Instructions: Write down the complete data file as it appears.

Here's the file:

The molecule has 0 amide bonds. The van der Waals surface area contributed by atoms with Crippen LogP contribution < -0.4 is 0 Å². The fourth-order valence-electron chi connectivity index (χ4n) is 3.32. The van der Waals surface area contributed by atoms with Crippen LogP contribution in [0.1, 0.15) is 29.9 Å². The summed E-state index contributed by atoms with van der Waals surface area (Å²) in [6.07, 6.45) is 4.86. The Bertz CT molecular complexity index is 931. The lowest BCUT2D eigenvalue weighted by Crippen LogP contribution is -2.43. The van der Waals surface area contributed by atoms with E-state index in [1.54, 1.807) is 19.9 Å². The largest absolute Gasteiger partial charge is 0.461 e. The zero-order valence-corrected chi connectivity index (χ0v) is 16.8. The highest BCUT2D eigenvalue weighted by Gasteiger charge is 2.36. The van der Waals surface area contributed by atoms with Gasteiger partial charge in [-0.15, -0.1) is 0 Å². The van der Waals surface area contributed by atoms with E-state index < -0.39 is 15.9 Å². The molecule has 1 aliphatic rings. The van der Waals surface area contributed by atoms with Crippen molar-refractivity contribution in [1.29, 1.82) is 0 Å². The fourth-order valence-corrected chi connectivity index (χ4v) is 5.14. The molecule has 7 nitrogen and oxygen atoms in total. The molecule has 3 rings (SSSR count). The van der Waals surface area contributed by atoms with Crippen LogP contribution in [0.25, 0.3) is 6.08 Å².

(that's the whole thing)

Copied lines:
The molecule has 0 amide bonds. The van der Waals surface area contributed by atoms with Crippen LogP contribution < -0.4 is 0 Å². The fourth-order valence-electron chi connectivity index (χ4n) is 3.32. The van der Waals surface area contributed by atoms with Crippen LogP contribution in [0.1, 0.15) is 29.9 Å². The summed E-state index contributed by atoms with van der Waals surface area (Å²) in [6.07, 6.45) is 4.86. The Bertz CT molecular complexity index is 931. The lowest BCUT2D eigenvalue weighted by Crippen LogP contribution is -2.43. The van der Waals surface area contributed by atoms with E-state index in [1.54, 1.807) is 19.9 Å². The largest absolute Gasteiger partial charge is 0.461 e. The zero-order valence-corrected chi connectivity index (χ0v) is 16.8. The highest BCUT2D eigenvalue weighted by Gasteiger charge is 2.36. The van der Waals surface area contributed by atoms with Gasteiger partial charge in [-0.15, -0.1) is 0 Å². The van der Waals surface area contributed by atoms with E-state index < -0.39 is 15.9 Å². The molecule has 1 aliphatic rings. The van der Waals surface area contributed by atoms with Crippen molar-refractivity contribution in [1.29, 1.82) is 0 Å². The fourth-order valence-corrected chi connectivity index (χ4v) is 5.14. The molecule has 7 nitrogen and oxygen atoms in total. The molecule has 3 rings (SSSR count). The van der Waals surface area contributed by atoms with Crippen LogP contribution in [0.25, 0.3) is 6.08 Å².